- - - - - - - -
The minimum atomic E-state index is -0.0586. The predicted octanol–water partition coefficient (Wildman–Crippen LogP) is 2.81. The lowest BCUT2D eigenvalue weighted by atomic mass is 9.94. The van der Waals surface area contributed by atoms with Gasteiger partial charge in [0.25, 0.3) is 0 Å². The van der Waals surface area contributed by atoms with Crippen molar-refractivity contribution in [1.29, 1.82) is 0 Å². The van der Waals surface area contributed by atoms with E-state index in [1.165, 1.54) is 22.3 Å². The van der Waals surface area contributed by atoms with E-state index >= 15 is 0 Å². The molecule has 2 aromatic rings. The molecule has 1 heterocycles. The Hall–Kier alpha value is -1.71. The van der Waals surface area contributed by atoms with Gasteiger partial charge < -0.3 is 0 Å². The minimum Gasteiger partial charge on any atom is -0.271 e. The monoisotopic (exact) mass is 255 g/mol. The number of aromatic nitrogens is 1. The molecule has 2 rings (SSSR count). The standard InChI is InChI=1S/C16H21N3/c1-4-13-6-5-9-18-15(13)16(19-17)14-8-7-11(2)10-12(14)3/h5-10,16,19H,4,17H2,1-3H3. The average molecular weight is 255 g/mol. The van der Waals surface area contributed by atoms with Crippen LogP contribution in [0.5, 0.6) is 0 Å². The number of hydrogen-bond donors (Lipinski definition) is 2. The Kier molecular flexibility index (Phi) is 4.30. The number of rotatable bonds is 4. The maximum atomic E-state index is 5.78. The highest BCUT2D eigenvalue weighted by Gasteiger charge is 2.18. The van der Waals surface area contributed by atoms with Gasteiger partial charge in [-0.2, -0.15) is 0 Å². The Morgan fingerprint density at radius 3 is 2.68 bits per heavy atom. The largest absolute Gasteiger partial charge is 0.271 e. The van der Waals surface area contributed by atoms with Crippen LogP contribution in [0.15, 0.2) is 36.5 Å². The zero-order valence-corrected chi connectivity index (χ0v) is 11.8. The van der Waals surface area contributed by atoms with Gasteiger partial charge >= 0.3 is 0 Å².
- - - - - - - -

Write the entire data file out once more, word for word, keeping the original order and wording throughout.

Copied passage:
The minimum atomic E-state index is -0.0586. The predicted octanol–water partition coefficient (Wildman–Crippen LogP) is 2.81. The lowest BCUT2D eigenvalue weighted by atomic mass is 9.94. The van der Waals surface area contributed by atoms with Gasteiger partial charge in [0.25, 0.3) is 0 Å². The van der Waals surface area contributed by atoms with Crippen molar-refractivity contribution in [1.29, 1.82) is 0 Å². The van der Waals surface area contributed by atoms with E-state index in [1.165, 1.54) is 22.3 Å². The van der Waals surface area contributed by atoms with E-state index >= 15 is 0 Å². The molecule has 2 aromatic rings. The molecule has 1 heterocycles. The Hall–Kier alpha value is -1.71. The van der Waals surface area contributed by atoms with Gasteiger partial charge < -0.3 is 0 Å². The minimum Gasteiger partial charge on any atom is -0.271 e. The monoisotopic (exact) mass is 255 g/mol. The number of aromatic nitrogens is 1. The molecule has 2 rings (SSSR count). The standard InChI is InChI=1S/C16H21N3/c1-4-13-6-5-9-18-15(13)16(19-17)14-8-7-11(2)10-12(14)3/h5-10,16,19H,4,17H2,1-3H3. The average molecular weight is 255 g/mol. The van der Waals surface area contributed by atoms with Crippen LogP contribution in [0.5, 0.6) is 0 Å². The number of hydrogen-bond donors (Lipinski definition) is 2. The Kier molecular flexibility index (Phi) is 4.30. The number of rotatable bonds is 4. The maximum atomic E-state index is 5.78. The highest BCUT2D eigenvalue weighted by Gasteiger charge is 2.18. The van der Waals surface area contributed by atoms with Gasteiger partial charge in [-0.2, -0.15) is 0 Å². The Morgan fingerprint density at radius 3 is 2.68 bits per heavy atom. The largest absolute Gasteiger partial charge is 0.271 e. The van der Waals surface area contributed by atoms with Crippen LogP contribution in [0.15, 0.2) is 36.5 Å². The zero-order valence-corrected chi connectivity index (χ0v) is 11.8. The van der Waals surface area contributed by atoms with Gasteiger partial charge >= 0.3 is 0 Å².